In the last post on Narcissistic Personality Disorder, a commenter posed this thought.
“As an adoptive mother, I’ve read quite a bit about attachment and bonding, and it seems that Narcissistic Personality Disorder can be a big risk factor when a child is unable to form an emotional bond with a parent or caregiver. I am not fluent in the science behind all that, but assuming the two are indeed linked, I wonder if (Narcissistic Personality Disorder in conservative Christianity) could be tragically reflective of misguided approaches to parenting popular in fundamentalism?”
I have to give a caution before starting this discussion that we can not draw a harsh one-to-one correlation between Ezzo/Pearl parenting methods and Narcissistic Personality Disorder. The heart of man is way too complicated for that. Many readers of this blog came from backgrounds with horrid believing or unbelieving parents and have still grown up to become well-adjusted members of society and the Church. Rather than dissecting what is wrong with harsh Christian parenting methods, I’d rather think on what the Bible proactively calls us to do as parents. Often, I think the problem with Pearl/Ezzo methods become obvious quickly when we examine what the Bible does say. So I’d like to consider the Biblical version of attachment parenting if I may (and I really do NOT want to debate attachment parenting), which I think is centered around the Biblical word nurture.
The old King James translated Ephesians 6:4 this way.
Ephesians 6:4 (KJV) 4 And, ye fathers, provoke not your children to wrath: but bring them up in the nurture and admonition of the Lord.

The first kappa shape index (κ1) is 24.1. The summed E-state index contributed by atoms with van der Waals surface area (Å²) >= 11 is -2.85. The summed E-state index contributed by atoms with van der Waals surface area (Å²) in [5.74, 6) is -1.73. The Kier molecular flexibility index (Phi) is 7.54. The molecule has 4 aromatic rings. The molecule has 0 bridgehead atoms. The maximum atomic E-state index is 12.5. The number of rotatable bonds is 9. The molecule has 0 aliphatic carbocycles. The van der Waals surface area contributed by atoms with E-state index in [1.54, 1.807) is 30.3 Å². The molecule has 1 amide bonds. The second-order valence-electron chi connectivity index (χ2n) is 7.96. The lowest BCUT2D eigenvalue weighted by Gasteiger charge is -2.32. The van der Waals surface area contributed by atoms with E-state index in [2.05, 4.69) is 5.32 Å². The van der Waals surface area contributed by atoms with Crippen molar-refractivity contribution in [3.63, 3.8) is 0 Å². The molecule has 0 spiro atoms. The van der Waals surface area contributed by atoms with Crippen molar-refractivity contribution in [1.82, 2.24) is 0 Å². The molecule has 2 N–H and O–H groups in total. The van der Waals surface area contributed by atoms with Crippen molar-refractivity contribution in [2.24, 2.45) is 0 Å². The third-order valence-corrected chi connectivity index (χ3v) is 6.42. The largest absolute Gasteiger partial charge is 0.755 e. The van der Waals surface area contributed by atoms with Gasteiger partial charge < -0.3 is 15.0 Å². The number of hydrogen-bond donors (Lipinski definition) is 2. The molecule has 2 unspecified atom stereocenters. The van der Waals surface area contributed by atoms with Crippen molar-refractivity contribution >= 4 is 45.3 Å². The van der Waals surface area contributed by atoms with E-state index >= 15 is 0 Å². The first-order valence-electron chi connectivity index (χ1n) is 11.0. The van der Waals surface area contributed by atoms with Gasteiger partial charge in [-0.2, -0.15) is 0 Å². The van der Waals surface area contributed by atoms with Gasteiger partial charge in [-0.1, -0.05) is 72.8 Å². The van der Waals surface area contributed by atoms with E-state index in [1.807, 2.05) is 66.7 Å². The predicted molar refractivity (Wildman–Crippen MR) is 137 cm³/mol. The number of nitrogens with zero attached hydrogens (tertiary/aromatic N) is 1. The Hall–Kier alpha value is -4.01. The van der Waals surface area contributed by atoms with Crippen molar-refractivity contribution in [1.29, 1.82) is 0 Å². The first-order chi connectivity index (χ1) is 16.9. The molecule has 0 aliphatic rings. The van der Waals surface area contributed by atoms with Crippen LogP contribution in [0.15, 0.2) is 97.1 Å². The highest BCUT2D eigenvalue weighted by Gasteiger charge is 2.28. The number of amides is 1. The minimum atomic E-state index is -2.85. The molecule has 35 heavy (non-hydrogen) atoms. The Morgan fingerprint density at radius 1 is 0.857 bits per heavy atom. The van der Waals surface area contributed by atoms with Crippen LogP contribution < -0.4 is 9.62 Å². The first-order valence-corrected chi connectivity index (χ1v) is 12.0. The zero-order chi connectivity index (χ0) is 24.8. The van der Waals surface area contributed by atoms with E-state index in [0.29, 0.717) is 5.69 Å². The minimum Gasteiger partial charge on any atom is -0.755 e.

More modern versions, such as the ESV, translate it like this.
Ephesians 6:4 (ESV) Fathers, do not provoke your children to anger, but bring them up in the discipline and instruction of the Lord.
I loved the word nurture in older translations and wondered what happened to it in the newer ones. I thought modern translators were replacing nurture with discipline, and though I know discipline is not the same as punishment, it still didn’t sound much like my perception of nurture. However, as I dug a little deeper, I learned that the word nurture stemmed from the Greek word for bring up. The same word is used in Ephesians 5:29.
For no one ever hated his own flesh, but nourishes and cherishes it, just as Christ does the church,
I like the word nourish, and I think its loss in newer translations of Ephesians 6:4 causes us to miss some of God’s heart for Christian parents. If you look up the definition in the Greek, parents are to bring up or nurture their children to maturity, discipling them in the Lord. Consider the difference in academically discipling our children with great distance (emotionally, physically) between teacher and student and walking with them under our arm, a one-on-one tutor if you will. The particular contrast this verse offers is between such nurture and methods that provoke our children to anger, that exasperate them, and set them up for failure.
To nurture or nourish means to sustain with food or nutriment; supply with what is necessary for life, health, and growth; to cherish, foster, keep alive; to strengthen and build up (dictionary.reference.com). In terms of parenting, we nourish our children when we provide for them physically, emotionally, and spiritually. The classic example of the effects of the absence of nurture were orphans in communist countries who sat in their cribs silent, because they had long ago learned that no one came when they cried. Their long term social problems prompted some of the first serious observations and discussions of attachment.